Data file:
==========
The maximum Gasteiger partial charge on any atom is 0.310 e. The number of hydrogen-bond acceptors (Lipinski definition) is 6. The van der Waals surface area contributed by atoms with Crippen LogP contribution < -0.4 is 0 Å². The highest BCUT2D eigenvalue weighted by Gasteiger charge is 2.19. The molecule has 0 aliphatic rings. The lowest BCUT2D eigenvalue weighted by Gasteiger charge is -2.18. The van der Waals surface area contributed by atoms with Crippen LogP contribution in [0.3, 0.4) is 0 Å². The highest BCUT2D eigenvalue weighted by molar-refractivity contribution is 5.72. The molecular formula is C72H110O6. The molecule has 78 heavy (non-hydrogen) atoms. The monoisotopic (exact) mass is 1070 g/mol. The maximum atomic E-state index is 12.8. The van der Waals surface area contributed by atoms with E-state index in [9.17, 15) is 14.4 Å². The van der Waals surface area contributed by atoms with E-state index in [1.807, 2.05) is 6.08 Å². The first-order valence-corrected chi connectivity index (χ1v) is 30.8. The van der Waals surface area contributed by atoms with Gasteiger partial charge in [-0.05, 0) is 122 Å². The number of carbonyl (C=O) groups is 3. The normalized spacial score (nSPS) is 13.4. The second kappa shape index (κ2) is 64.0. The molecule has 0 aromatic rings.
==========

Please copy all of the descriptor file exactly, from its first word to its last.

The maximum Gasteiger partial charge on any atom is 0.310 e. The number of hydrogen-bond acceptors (Lipinski definition) is 6. The van der Waals surface area contributed by atoms with Crippen LogP contribution < -0.4 is 0 Å². The highest BCUT2D eigenvalue weighted by Gasteiger charge is 2.19. The molecule has 0 aliphatic rings. The lowest BCUT2D eigenvalue weighted by Gasteiger charge is -2.18. The van der Waals surface area contributed by atoms with Crippen LogP contribution in [0.3, 0.4) is 0 Å². The highest BCUT2D eigenvalue weighted by molar-refractivity contribution is 5.72. The molecular formula is C72H110O6. The molecule has 78 heavy (non-hydrogen) atoms. The monoisotopic (exact) mass is 1070 g/mol. The maximum atomic E-state index is 12.8. The van der Waals surface area contributed by atoms with E-state index in [9.17, 15) is 14.4 Å². The van der Waals surface area contributed by atoms with E-state index in [1.807, 2.05) is 6.08 Å². The first-order valence-corrected chi connectivity index (χ1v) is 30.8. The van der Waals surface area contributed by atoms with Gasteiger partial charge in [-0.05, 0) is 122 Å². The number of carbonyl (C=O) groups is 3. The normalized spacial score (nSPS) is 13.4. The second kappa shape index (κ2) is 64.0. The molecule has 0 aromatic rings.